"... eventually act as the single home for low-level system interfaces for all supported Swift platforms"
"... mainly covers just a few file-handling APIs"
Because you can't find/write a C lib for THAT?
"...a problem is that SwiftUI"
The part from above points out not the problem with Swift, but Apples thinking in general. Apple seems to ignore absolutely everything non-Apple to the point where they have no idea on what makes the competition attractive. In this case, they're porting a piece of something in solitude without regards to how it has become attractive in even its native environment! That just reeks of "We've been isolationists so long we don't know how the rest of the world works anymore", or something like that. Again though, here's also the suspicious advertisement of porting the easiest things to port (stdio)... no C programmer is impressed with confidence by that.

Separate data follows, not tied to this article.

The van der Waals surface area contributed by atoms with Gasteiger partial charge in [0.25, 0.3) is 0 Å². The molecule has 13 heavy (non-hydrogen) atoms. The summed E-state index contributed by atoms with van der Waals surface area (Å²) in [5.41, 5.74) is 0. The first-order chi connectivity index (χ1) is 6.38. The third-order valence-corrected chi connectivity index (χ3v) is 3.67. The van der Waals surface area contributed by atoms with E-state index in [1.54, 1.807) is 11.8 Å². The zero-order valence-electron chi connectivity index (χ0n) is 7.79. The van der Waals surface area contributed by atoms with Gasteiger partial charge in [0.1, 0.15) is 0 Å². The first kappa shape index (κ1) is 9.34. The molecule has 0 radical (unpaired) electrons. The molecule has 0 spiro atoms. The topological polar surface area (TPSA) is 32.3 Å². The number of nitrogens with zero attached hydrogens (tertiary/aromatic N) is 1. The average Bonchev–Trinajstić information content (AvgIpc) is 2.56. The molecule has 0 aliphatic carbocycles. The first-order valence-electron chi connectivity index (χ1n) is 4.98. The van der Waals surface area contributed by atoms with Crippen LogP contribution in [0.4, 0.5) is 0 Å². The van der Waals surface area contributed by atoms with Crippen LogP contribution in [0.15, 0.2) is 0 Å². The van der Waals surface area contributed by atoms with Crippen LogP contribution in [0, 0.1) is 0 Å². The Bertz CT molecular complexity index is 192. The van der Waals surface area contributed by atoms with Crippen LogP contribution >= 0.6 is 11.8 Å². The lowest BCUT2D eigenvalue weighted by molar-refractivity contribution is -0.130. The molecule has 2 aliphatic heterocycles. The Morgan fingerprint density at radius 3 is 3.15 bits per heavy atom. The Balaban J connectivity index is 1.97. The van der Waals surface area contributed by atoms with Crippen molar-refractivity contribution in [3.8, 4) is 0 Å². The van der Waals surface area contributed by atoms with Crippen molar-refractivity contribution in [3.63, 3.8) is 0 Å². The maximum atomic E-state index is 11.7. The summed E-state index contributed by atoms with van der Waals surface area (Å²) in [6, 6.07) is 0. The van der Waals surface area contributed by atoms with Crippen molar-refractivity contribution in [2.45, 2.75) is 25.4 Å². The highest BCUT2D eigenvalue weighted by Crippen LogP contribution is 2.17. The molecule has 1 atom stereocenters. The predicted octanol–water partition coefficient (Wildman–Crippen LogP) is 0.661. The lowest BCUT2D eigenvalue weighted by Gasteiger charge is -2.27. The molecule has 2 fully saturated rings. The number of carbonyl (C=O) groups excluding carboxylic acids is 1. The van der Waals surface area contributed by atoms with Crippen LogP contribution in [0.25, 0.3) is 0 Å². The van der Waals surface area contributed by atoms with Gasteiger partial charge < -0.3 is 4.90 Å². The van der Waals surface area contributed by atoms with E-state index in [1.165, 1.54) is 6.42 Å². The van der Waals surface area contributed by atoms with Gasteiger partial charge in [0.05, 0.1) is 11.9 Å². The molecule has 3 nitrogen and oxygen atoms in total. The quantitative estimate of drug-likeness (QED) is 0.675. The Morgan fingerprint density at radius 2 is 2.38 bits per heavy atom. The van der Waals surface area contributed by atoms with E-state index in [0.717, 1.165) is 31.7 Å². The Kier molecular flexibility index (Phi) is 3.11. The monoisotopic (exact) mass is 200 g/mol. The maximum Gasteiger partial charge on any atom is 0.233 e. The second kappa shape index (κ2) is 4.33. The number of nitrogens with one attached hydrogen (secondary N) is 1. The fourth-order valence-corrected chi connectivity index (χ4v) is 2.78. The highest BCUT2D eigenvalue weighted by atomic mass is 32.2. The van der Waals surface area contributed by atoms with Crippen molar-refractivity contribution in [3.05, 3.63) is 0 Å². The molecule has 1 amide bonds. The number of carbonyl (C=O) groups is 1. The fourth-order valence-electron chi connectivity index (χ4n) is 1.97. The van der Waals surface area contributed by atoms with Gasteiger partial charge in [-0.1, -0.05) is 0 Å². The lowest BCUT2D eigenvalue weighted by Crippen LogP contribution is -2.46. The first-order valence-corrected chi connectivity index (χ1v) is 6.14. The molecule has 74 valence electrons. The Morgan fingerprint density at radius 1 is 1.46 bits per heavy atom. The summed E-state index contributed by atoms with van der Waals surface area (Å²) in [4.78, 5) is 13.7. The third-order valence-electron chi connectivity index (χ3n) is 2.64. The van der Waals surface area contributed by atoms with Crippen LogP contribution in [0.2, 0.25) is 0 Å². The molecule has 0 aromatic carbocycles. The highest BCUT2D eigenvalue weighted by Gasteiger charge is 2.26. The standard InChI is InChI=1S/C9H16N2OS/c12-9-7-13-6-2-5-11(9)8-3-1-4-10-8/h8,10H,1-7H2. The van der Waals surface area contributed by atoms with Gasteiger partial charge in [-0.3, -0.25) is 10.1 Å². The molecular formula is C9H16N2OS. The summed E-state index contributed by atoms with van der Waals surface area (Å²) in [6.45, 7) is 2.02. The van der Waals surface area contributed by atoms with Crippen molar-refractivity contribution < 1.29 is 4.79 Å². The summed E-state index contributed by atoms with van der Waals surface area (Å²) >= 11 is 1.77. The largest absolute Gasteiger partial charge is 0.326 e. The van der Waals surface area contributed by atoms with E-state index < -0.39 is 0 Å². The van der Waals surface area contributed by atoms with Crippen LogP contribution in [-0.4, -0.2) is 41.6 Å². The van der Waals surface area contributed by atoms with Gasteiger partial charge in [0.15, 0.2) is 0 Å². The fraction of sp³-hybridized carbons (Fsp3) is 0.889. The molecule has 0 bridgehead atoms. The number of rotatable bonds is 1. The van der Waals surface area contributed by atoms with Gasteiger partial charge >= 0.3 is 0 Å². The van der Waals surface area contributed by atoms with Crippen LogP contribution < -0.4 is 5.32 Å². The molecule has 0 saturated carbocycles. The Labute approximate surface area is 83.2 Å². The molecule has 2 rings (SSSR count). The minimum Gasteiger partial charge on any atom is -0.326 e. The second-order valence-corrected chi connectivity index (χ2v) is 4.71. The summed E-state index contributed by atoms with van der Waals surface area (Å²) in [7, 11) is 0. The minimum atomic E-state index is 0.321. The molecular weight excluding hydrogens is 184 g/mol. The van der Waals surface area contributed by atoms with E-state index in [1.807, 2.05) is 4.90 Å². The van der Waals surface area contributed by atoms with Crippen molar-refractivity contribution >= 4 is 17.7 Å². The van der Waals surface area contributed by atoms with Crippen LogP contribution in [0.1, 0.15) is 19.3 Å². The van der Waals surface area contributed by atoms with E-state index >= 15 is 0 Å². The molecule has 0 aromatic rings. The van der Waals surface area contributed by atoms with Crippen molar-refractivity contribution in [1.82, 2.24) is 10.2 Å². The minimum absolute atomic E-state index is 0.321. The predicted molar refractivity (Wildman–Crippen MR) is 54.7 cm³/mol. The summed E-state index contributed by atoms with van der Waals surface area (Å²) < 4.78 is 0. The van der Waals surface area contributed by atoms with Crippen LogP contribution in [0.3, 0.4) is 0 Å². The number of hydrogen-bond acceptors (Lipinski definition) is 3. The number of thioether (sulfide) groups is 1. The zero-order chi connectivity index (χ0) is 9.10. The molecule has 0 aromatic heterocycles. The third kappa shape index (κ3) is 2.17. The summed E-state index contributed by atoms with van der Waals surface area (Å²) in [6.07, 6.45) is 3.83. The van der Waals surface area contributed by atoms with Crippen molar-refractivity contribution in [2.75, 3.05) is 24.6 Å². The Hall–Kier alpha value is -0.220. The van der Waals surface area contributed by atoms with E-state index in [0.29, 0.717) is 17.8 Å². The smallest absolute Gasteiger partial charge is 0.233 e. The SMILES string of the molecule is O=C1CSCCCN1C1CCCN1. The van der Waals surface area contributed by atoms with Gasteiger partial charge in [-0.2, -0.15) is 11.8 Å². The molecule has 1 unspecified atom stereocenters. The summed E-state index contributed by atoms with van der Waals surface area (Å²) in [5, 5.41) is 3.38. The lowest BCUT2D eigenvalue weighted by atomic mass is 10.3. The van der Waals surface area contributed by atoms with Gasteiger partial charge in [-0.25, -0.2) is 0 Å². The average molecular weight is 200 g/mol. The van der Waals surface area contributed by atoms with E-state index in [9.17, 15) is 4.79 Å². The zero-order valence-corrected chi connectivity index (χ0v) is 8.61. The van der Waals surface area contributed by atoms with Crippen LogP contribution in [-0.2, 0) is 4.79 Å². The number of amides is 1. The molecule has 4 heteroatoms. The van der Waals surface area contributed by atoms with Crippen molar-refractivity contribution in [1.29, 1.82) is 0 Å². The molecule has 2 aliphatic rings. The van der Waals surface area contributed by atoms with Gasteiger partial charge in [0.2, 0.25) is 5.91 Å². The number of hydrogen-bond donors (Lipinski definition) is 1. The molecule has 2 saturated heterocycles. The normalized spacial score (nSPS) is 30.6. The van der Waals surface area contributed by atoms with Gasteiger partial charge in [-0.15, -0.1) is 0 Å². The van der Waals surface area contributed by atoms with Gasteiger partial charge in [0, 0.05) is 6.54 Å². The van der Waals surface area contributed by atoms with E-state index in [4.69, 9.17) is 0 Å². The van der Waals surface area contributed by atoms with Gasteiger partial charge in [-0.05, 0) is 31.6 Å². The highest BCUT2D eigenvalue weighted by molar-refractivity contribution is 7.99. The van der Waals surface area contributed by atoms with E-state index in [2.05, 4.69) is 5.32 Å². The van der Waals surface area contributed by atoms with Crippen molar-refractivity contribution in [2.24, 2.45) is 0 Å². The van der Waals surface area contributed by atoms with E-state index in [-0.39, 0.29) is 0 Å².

I dunno. I'm not an active IT professional anymore, but I've LOOKED at Swift and thought that if I wasn't "All-In" with Apple, then there's no point as it seems like an off shoot of their Objective-C. However, if they really want to port something useful, they should port their actual GUI toolkit first. This article's author is dead on here with the SwiftUI comment. Porting something _ONLY_ in the middle doesn't even give people a chance to use it, it's basically like making proprietary drill bits without a drill to use them. I only keep Apple stuff on my radar in hope of their GUI toolkit, everything else to me is just platform specific fill-in.